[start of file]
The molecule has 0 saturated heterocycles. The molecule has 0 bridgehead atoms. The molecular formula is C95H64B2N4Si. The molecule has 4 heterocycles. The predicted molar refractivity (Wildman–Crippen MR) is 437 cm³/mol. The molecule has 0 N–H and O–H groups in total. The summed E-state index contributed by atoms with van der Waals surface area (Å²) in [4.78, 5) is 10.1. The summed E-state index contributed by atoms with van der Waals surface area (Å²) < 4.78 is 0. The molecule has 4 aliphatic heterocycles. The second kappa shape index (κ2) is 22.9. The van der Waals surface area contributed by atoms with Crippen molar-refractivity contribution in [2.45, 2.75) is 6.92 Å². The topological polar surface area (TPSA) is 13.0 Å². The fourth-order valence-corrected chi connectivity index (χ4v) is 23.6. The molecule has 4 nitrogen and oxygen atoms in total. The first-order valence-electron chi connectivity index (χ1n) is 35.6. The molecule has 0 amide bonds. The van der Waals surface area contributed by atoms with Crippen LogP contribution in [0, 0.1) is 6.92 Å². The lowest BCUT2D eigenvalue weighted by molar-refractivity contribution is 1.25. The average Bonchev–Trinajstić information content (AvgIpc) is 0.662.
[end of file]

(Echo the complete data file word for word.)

The molecule has 0 saturated heterocycles. The molecule has 0 bridgehead atoms. The molecular formula is C95H64B2N4Si. The molecule has 4 heterocycles. The predicted molar refractivity (Wildman–Crippen MR) is 437 cm³/mol. The molecule has 0 N–H and O–H groups in total. The summed E-state index contributed by atoms with van der Waals surface area (Å²) in [4.78, 5) is 10.1. The summed E-state index contributed by atoms with van der Waals surface area (Å²) < 4.78 is 0. The molecule has 4 aliphatic heterocycles. The second kappa shape index (κ2) is 22.9. The van der Waals surface area contributed by atoms with Crippen molar-refractivity contribution in [2.45, 2.75) is 6.92 Å². The topological polar surface area (TPSA) is 13.0 Å². The fourth-order valence-corrected chi connectivity index (χ4v) is 23.6. The molecule has 4 nitrogen and oxygen atoms in total. The first-order valence-electron chi connectivity index (χ1n) is 35.6. The molecule has 0 amide bonds. The van der Waals surface area contributed by atoms with Crippen LogP contribution in [0, 0.1) is 6.92 Å². The lowest BCUT2D eigenvalue weighted by molar-refractivity contribution is 1.25. The average Bonchev–Trinajstić information content (AvgIpc) is 0.662.